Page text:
It is very difficult for me to see all this potential lying dormant. I wake up every morning with the dream of a better world vibrating in my consciousness, the serrated edges of reality grating against everything I hold dear. I understand that I am oppressed and feel this oppression very deeply. I have never been very good at denial; I have always opted for pain. Pain has given me great strength and clear vision. Pain belongs to the realm of life and death, while denial allows only a limbo between the two, lifeless and uninteresting. We all experience pain as a constant in life, and it is our task to learn from it rather than run from it. We have the option to sink our teeth into the beast even as we are being trampled underfoot.

Not only do we need to face pain, we need to translate it into action. Action is a social phenomenon. The New Age consciousness needs to be transferred from the psycho-spiritual to the social realm. This is not just for the promotion of greater giving, but for the renewed energy and electric bonding that comes from sharing and uniting around a common cause. We are all in this together, and we need to help each other, encourage each other, and fully understand the tools and strategies available to us to support our mutual goal. The New Age movement is too dissociated, and lets the energy aroused during workshops dissipate ineffectively afterward rather than using them as meeting grounds to focus on consolidating a continuous flow of conscious energy around a lifestyle and a common belief system. I would rather live the high than dabble in it. I know many of you would too. But, in general, the New Age is disembodied, and transcendence is an outdated paradigm. The real work is right here, fighting mass oppression; the awakening of higher consciousness is merely basic training for this battle.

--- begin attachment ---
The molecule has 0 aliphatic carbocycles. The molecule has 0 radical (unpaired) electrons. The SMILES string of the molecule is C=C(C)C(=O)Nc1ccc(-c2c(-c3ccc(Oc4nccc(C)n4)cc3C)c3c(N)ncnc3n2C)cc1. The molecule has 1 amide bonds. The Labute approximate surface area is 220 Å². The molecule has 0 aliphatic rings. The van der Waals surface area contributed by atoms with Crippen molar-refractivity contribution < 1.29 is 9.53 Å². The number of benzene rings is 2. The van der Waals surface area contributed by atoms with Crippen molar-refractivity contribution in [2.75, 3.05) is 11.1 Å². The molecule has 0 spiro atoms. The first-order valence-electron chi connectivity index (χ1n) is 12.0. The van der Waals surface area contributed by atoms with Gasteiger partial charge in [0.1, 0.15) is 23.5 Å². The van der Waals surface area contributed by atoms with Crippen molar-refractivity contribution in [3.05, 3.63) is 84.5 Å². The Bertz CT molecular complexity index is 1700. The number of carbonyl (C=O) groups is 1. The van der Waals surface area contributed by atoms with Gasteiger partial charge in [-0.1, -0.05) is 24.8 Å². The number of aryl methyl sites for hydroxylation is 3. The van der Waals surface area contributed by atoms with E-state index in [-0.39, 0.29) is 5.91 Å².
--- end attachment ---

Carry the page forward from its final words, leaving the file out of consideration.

The chart below contrasts the elements of the general New Age climate with the vision of Anti-Oppressionism. The principles of love, unity, equality, conscious living, and the eventual liberation of all beings remain common to both.

New Age Anti-Oppressionism
Denial of Evil Integration of Evil
Psychological/Internal Sociological/External
Self-indulgence Social Change
Unorganized/Uncommitted Organized/Unified Spirit

The hope for a better future lies in changing the conditions of the present. It resides in education and acceptance of our challenge. It demands focus, discipline, sacrifice, character, intensity, and the proper mind-set to sustain these qualities. The proper mind-set arises from simply taking a good look around with open eyes. If your eyes are open, let your voice be heard.

Maria A. Todisco, Ph.D., is an educator, transpersonal psychologist, writer, and researcher/editor for Balthazar Productions. She holds a Ph.D. in Transpersonal Psychology (East-West Psychology), and a traditional MS in Counseling and Human Services. Dr. Todisco can be reached by mail at 608 South St. Andrews Place #502, Los Angeles, CA 90005, or by e-mail. For more information, send $5 for a pamphlet addressing the background philosophy of this statement